Past Research

Apps for Language Enhancement Study (AppLES)

AppLES explored whether mobile apps for tablets could increase language in minimally verbal children and adolescents with autism. While there has been an explosion in the number of mobile apps developed for children, including those with autism, few researchers have investigated whether apps lead to significant changes in language.

Analyses on the data collected as part of this project are ongoing.

Read More About AppLES →


Autism Center of Excellence (ACE)

The primary mission for ACE was to advance scientific knowledge about language and social communication in children with autism. ACE supports three projects which collectively enhanced our understanding of autism and language. Our studies provided convenient and fun ways for children and their families to participate in research.

Analyses on the data collected as part of this project are ongoing.

Read More About ACE →


World
Autism and Culture Study

This study focused on issues related to cultural diversity and their impact on ethnic and racial minority families who have children diagnosed with ASD. We were particularly interested in exploring the significance of immigration, bilingualism, and cultural background on the language abilities of children with ASD. This study was specifically focused on South Asian families residing in the United States.

Read More About the Autism and Culture Study 


Brain Imaging Language Development (BILD)

BILD was a project that used fMRI to examine how the brain processes language.The project focused on whether children with autism use different brain pathways for language, and how they compare to children with other language based learning disorders and typically developing children.

 Analyses on the data collected as part of this project are ongoing.

Read More About BILD →


Child Auditory Processing Study (CAPS)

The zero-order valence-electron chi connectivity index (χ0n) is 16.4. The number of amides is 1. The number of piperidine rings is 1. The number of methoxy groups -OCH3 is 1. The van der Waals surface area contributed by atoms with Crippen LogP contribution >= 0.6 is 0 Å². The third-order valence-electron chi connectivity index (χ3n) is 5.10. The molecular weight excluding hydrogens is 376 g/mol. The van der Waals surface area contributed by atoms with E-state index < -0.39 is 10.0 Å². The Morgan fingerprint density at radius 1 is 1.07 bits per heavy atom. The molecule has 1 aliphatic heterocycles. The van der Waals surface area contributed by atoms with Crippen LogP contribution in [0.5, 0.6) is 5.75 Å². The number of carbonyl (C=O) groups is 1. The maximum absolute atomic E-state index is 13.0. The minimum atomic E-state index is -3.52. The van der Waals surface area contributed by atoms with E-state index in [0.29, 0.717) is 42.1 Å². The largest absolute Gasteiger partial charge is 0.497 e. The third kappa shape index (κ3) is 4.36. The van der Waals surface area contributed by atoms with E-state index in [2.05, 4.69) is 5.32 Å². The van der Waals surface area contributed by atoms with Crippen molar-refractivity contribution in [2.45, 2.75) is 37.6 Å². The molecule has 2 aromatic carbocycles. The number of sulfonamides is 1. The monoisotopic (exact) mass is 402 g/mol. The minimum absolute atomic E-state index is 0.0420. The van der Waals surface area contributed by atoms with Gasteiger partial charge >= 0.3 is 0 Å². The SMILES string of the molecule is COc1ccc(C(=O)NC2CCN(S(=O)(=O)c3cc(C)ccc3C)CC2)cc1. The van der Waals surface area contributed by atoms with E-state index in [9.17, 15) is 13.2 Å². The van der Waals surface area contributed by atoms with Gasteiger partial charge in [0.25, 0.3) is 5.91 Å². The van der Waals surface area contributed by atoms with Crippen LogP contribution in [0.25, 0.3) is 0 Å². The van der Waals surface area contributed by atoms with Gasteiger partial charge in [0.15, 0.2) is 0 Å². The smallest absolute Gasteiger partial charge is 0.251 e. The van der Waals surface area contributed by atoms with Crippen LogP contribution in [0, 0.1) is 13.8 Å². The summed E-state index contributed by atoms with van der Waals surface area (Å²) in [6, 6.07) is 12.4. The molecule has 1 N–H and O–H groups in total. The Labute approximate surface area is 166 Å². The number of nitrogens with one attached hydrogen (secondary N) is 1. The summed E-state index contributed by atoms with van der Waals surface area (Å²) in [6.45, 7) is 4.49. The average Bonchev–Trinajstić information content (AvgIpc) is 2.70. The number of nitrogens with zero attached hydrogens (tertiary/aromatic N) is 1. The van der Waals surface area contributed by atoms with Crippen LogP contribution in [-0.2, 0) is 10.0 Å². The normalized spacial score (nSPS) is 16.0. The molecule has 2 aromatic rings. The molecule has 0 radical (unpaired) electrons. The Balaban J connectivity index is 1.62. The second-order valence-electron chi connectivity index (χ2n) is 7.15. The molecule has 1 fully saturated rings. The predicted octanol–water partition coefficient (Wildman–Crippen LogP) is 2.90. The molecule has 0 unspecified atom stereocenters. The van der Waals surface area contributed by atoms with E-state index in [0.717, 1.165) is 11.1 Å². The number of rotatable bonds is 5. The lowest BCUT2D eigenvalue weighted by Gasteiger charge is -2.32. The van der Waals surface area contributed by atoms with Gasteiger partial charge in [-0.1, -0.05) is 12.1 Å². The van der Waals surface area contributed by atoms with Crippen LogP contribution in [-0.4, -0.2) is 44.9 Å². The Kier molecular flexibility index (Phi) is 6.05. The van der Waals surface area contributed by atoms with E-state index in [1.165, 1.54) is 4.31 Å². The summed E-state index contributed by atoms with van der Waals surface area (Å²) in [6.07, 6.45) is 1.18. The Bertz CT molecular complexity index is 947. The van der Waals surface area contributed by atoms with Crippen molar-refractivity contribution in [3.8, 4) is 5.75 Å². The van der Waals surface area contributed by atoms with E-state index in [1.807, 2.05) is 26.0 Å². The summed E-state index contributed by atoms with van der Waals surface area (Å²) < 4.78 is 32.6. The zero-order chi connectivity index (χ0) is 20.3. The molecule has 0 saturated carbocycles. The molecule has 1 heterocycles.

CAPS used EEG to investigate the brain systems underlying speech and sound processing. We are interested in how children with autism and their typically developing peers use auditory and visual cues to understand language. There were two branches of CAPS – one focused on typically developing children and adolescents (ages 3-17) and the other focused on children and adolescents with Autism (ages 3-21).

Analyses on the data collected as part of this project are ongoing.

Read More About CAPS →


The Deaf Autism Project

This project was the world’s largest study on autism in deaf children learning sign language. We hope that the data collected during our study will lead to better treatment options for deaf children as well as a better understanding of how autism affects learning in both deaf and hearing children.

Analyses on the data collected as part of this project are ongoing.

Read More About the Deaf Autism Project →


Williams Syndrome Research

A love for people is characteristic of individuals with Williams syndrome, and it is hard not to be charmed by their friendly and sociable nature. But what do people with Williams syndrome really understand about others? How do people with Williams Syndrome perceive and process social and emotional information? How do they monitor their attention to social and nonsocial aspects of their environment?

Our studies of individuals with Williams syndrome  addressed these questions, using a variety of methodologies.

Read More about Williams Syndrome Research →